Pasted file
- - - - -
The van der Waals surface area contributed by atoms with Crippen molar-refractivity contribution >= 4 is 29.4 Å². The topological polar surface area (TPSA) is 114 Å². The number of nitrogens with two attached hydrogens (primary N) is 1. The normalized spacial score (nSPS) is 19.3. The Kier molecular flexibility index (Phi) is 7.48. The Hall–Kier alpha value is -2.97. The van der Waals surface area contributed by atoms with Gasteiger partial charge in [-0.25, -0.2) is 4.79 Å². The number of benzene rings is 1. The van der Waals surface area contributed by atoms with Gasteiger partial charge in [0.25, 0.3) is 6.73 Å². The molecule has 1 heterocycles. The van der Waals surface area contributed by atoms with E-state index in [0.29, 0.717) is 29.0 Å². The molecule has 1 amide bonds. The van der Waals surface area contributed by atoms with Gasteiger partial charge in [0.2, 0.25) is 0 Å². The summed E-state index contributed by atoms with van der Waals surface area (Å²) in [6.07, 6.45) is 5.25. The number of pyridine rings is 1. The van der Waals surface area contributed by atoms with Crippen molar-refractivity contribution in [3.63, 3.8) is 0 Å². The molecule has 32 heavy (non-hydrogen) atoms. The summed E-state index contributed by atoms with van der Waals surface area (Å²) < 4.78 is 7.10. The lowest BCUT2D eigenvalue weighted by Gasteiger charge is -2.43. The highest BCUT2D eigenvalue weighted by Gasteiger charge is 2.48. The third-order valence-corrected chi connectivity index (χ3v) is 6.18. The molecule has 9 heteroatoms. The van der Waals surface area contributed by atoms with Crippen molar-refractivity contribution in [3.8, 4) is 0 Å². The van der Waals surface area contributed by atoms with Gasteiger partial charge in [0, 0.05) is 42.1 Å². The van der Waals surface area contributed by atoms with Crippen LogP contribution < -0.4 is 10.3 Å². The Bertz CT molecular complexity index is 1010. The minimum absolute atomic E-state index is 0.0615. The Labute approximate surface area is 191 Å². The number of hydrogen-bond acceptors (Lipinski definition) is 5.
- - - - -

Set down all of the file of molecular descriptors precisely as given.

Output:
The van der Waals surface area contributed by atoms with Crippen molar-refractivity contribution >= 4 is 29.4 Å². The topological polar surface area (TPSA) is 114 Å². The number of nitrogens with two attached hydrogens (primary N) is 1. The normalized spacial score (nSPS) is 19.3. The Kier molecular flexibility index (Phi) is 7.48. The Hall–Kier alpha value is -2.97. The van der Waals surface area contributed by atoms with Gasteiger partial charge in [-0.25, -0.2) is 4.79 Å². The number of benzene rings is 1. The van der Waals surface area contributed by atoms with Gasteiger partial charge in [0.25, 0.3) is 6.73 Å². The molecule has 1 heterocycles. The van der Waals surface area contributed by atoms with E-state index in [0.29, 0.717) is 29.0 Å². The molecule has 1 amide bonds. The van der Waals surface area contributed by atoms with Gasteiger partial charge in [0.2, 0.25) is 0 Å². The summed E-state index contributed by atoms with van der Waals surface area (Å²) in [6.07, 6.45) is 5.25. The number of pyridine rings is 1. The van der Waals surface area contributed by atoms with Crippen molar-refractivity contribution in [3.63, 3.8) is 0 Å². The molecule has 32 heavy (non-hydrogen) atoms. The summed E-state index contributed by atoms with van der Waals surface area (Å²) < 4.78 is 7.10. The lowest BCUT2D eigenvalue weighted by Gasteiger charge is -2.43. The highest BCUT2D eigenvalue weighted by Gasteiger charge is 2.48. The third-order valence-corrected chi connectivity index (χ3v) is 6.18. The molecule has 9 heteroatoms. The van der Waals surface area contributed by atoms with Crippen molar-refractivity contribution in [3.8, 4) is 0 Å². The van der Waals surface area contributed by atoms with Gasteiger partial charge in [0, 0.05) is 42.1 Å². The van der Waals surface area contributed by atoms with Crippen LogP contribution < -0.4 is 10.3 Å². The Bertz CT molecular complexity index is 1010. The minimum absolute atomic E-state index is 0.0615. The Labute approximate surface area is 191 Å². The number of hydrogen-bond acceptors (Lipinski definition) is 5.